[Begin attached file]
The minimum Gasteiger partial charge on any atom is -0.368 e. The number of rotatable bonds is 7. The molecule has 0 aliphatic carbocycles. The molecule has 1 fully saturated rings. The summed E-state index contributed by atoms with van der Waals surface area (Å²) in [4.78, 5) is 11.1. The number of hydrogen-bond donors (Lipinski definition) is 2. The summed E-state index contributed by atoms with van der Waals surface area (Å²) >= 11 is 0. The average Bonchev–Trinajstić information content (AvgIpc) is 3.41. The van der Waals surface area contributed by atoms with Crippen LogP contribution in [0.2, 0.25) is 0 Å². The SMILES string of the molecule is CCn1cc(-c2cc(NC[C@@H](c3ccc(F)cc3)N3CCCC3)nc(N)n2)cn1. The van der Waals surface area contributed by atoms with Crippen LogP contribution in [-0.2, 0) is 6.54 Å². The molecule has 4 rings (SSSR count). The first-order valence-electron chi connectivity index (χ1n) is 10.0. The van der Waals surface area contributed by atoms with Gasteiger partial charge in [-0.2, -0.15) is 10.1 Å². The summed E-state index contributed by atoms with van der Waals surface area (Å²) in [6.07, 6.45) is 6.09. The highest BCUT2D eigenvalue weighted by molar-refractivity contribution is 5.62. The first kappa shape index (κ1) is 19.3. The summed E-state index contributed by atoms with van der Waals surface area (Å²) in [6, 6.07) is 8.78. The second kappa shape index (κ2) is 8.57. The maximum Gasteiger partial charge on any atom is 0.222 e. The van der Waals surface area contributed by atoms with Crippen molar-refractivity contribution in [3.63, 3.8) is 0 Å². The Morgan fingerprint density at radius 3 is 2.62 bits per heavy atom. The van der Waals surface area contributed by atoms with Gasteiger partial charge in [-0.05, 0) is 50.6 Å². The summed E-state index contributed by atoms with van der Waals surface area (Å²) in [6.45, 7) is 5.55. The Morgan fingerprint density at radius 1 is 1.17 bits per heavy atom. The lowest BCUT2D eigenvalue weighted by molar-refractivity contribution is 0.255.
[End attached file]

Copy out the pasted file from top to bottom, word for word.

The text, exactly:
The minimum Gasteiger partial charge on any atom is -0.368 e. The number of rotatable bonds is 7. The molecule has 0 aliphatic carbocycles. The molecule has 1 fully saturated rings. The summed E-state index contributed by atoms with van der Waals surface area (Å²) in [4.78, 5) is 11.1. The number of hydrogen-bond donors (Lipinski definition) is 2. The summed E-state index contributed by atoms with van der Waals surface area (Å²) >= 11 is 0. The average Bonchev–Trinajstić information content (AvgIpc) is 3.41. The van der Waals surface area contributed by atoms with Crippen LogP contribution in [0.2, 0.25) is 0 Å². The SMILES string of the molecule is CCn1cc(-c2cc(NC[C@@H](c3ccc(F)cc3)N3CCCC3)nc(N)n2)cn1. The van der Waals surface area contributed by atoms with Crippen LogP contribution in [-0.2, 0) is 6.54 Å². The molecule has 4 rings (SSSR count). The first-order valence-electron chi connectivity index (χ1n) is 10.0. The van der Waals surface area contributed by atoms with Gasteiger partial charge in [-0.2, -0.15) is 10.1 Å². The summed E-state index contributed by atoms with van der Waals surface area (Å²) in [6.07, 6.45) is 6.09. The highest BCUT2D eigenvalue weighted by molar-refractivity contribution is 5.62. The first kappa shape index (κ1) is 19.3. The summed E-state index contributed by atoms with van der Waals surface area (Å²) in [6, 6.07) is 8.78. The second kappa shape index (κ2) is 8.57. The maximum Gasteiger partial charge on any atom is 0.222 e. The van der Waals surface area contributed by atoms with Crippen molar-refractivity contribution in [3.63, 3.8) is 0 Å². The Morgan fingerprint density at radius 3 is 2.62 bits per heavy atom. The van der Waals surface area contributed by atoms with Gasteiger partial charge in [-0.05, 0) is 50.6 Å². The summed E-state index contributed by atoms with van der Waals surface area (Å²) in [6.45, 7) is 5.55. The Morgan fingerprint density at radius 1 is 1.17 bits per heavy atom. The lowest BCUT2D eigenvalue weighted by molar-refractivity contribution is 0.255.